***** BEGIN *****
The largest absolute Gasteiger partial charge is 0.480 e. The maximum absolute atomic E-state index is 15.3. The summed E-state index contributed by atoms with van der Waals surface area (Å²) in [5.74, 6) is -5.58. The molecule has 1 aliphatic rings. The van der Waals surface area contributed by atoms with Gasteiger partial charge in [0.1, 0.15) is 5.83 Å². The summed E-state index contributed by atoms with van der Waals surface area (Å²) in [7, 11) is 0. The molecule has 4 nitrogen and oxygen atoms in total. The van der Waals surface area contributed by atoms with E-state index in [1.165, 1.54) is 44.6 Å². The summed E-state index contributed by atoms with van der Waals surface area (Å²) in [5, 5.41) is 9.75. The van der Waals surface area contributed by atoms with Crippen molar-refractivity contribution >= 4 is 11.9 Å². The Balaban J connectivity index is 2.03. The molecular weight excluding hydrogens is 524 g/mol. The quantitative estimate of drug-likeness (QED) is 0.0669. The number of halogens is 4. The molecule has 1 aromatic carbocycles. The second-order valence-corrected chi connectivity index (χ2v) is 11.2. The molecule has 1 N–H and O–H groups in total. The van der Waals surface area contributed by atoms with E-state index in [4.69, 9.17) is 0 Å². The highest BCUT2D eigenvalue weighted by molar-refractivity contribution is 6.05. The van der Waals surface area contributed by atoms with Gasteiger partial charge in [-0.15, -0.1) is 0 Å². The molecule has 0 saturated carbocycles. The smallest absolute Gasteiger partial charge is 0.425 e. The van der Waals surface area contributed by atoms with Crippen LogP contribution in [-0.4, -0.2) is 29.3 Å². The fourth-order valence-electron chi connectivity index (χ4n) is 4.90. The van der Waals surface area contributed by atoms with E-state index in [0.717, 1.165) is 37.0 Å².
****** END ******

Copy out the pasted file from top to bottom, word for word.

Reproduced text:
The largest absolute Gasteiger partial charge is 0.480 e. The maximum absolute atomic E-state index is 15.3. The summed E-state index contributed by atoms with van der Waals surface area (Å²) in [5.74, 6) is -5.58. The molecule has 1 aliphatic rings. The van der Waals surface area contributed by atoms with Gasteiger partial charge in [0.1, 0.15) is 5.83 Å². The summed E-state index contributed by atoms with van der Waals surface area (Å²) in [7, 11) is 0. The molecule has 4 nitrogen and oxygen atoms in total. The van der Waals surface area contributed by atoms with E-state index in [1.165, 1.54) is 44.6 Å². The summed E-state index contributed by atoms with van der Waals surface area (Å²) in [5, 5.41) is 9.75. The van der Waals surface area contributed by atoms with Crippen molar-refractivity contribution >= 4 is 11.9 Å². The Balaban J connectivity index is 2.03. The molecular weight excluding hydrogens is 524 g/mol. The quantitative estimate of drug-likeness (QED) is 0.0669. The number of halogens is 4. The molecule has 1 aromatic carbocycles. The second-order valence-corrected chi connectivity index (χ2v) is 11.2. The molecule has 1 N–H and O–H groups in total. The van der Waals surface area contributed by atoms with E-state index in [4.69, 9.17) is 0 Å². The highest BCUT2D eigenvalue weighted by molar-refractivity contribution is 6.05. The van der Waals surface area contributed by atoms with Gasteiger partial charge in [-0.15, -0.1) is 0 Å². The molecule has 0 saturated carbocycles. The smallest absolute Gasteiger partial charge is 0.425 e. The van der Waals surface area contributed by atoms with Crippen LogP contribution in [-0.4, -0.2) is 29.3 Å². The fourth-order valence-electron chi connectivity index (χ4n) is 4.90. The van der Waals surface area contributed by atoms with E-state index in [0.717, 1.165) is 37.0 Å².